The image of hundreds of baby spiders exploding out of a horrified girl’s face is probably emblazoned in your memory for the rest of time thanks to Alvin Schwartz’s Scary Stories to Tell in the Dark. On top of that, you probably have the rest of these creepy kids books to thank for your mounting therapy bills. As an adult, it’s shocking to revisit these books and wonder how in the world anyone thought these were appropriate for children. Buckle up and brace yourselves for this terrifying walk down memory lane.
Footsteps on the Stairs
This YA novel from C.S. Adler pretty much ruined family vacations for us. We’re introduced to Dodie, who is at a beach house to get to know her new stepbrother and stepsister Anne. At first, Anne and Dodie butt heads, but when they hear some mysterious footsteps outside their door, the two must come together to appease the restless ghosts, who also happen to be sisters! Not really your ideal trip …
The Legend of the Irish Castle
The scariest entry in the Boxcar Children series, The Legend of the Irish Castle takes the Alder children on a visit to Ireland. They are met by a mysterious caretaker, and at night are terrified by the sight of a ghostly figure wandering the grounds. Could it be a prank, or is the Irish castle actually haunted? Leave it to the Boxcar Children to solve the mystery; but as kids, we could barely turn the page.
The Spirit House
It’s always exciting when a foreign exchange student comes to stay with your family—but not if that foreign exchange student turns out to be some kind of demon! When Julie’s brother Dominic builds a Thai spirit house for foreign exchange student Bia, to help him feel more at home, Bia changes … and not for the better. This book had us telling our parents we could skip the foreign exchange program, uh, indefinitely.
The Scariest Night
Erin had it made as the beloved only child in her family, until her parents took in Cowper—a nine-year-old musical prodigy whose parents were killed in a car crash. Suddenly, Erin finds herself uprooted to Milwaukee so that Cowper can take piano lessons. When Erin meets the medium Molly Pancea, all heck breaks loose. Long story short, this book lived up to its title.
There aren’t words to describe the first time you read Roald Dahl’s absolutely terrifying book, The Witches. Re-reading it as an adult has you asking serious questions about the novel being intended for children. As if it weren’t bad enough that the main character is orphaned, he’s also being hunted for a witch’s supper! Throw in some face-removing scenes and mouse transformations, and you’ve got the stuff of nightmares. Forever.
Scary Stories to Tell in the Dark
The stories in this three-volume series by Alvin Schwartz are made even more terrifying by the brain-searing illustrations by Stephen Gammell that accompanied them. Remember the girl who had a spider lay eggs IN HER FACE? All the stories included in this collection are based on folklore and urban legend, so they definitely stand the test of time. Schwartz would be happy to know he’s kept therapists in business from the never-ending trauma of reading this book.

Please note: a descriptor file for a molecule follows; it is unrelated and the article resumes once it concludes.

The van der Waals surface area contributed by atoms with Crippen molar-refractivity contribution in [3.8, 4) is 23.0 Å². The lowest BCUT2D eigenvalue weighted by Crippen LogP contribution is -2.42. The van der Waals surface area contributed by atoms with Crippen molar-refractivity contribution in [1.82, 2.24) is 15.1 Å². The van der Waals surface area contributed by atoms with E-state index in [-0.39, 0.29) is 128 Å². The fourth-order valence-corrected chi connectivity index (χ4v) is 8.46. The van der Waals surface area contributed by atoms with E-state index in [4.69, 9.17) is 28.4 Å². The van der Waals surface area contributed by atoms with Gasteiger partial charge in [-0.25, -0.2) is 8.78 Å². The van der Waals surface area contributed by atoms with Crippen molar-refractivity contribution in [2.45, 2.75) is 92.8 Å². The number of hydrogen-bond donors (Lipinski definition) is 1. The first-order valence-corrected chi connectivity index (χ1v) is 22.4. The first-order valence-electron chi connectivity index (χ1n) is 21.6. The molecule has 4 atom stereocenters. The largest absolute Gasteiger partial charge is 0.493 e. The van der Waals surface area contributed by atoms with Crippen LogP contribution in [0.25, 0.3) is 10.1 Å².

Wait Til Helen Comes
After reading this young adult novel, we became that friend in the group who said, “Hey, how about we DON’T wait until Helen comes?” Basically, if your parents get remarried and you move to a house with a graveyard in the backyard, it might be a good time to ask your mom if you can go to boarding school. As if Heather’s life wasn’t tumultuous enough, now she’s got a ghost named Helen to deal with, who wants Heather to join her . . . on the other side. Nope. Just no.
Coraline has always wondered where that mysterious door in the back of the drawing room leads. Doesn’t she know that curiosity killed the cat? Behind the mystery door there’s a bizarro world, where everything appears the same, but is just wrong—including her parents’ creepy black button eyes! How in the world are we (and Coraline) supposed to get back to the real world? Thanks, Coraline, for the night terrors.
Outside Over There
We’re all familiar with Sendak’s classic children’s book Where the Wild Things Are, but maybe you never had the pleasure of reading his later book, Outside Over There, in which young Ida must rescue her baby sister from goblins. You read that right: goblins. And not friendly, singing David Bowie goblins like in Labyrinth. Nope, these terrifying goblins have you questioning why anyone would read a book to a child that was inspired by the Lindbergh baby kidnapping. Not kidding!
In a Dark, Dark Room
We love to be scared (and scarred) by Alvin Schwartz so much we had to include his collection for younger readers on this list as well. In a Dark, Dark Room includes the scare-the-bejesus-out-of-you short story “The Green Ribbon,” about the girl who wears a green ribbon around her neck. And don’t ask what happens if she takes it off, because oh my god are you crazy?
Bridge to Terabithia
We had to include this YA novel by Katherine Paterson not because it’s “creepy,” but because it’s totally and utterly traumatizing. Spoiler alert: But that “bridge” (a rope swing) is not so secure. What started out as a delightful book about young love and magical realism ends as a bleak, slap-in-the-face allegory about death and loss. Let’s just say, after we read this we immediately begged our parents to get us on the swim team.
Despite the fact that this book won the National Book Award for Young People’s Literature and the Newbery Medal (and is a classic), looking back now … this story is downright terrifying. Poor Stanley Yelnats, suffering from a family curse, is wrongly sent to a juvenile detention center where he must spend the whole day digging holes five feet wide and five feet deep. What is he digging for? Suddenly arts and crafts at summer camp seems rather tame.
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Featured photo via cover of: "Scary Stories to Tell in the Dark"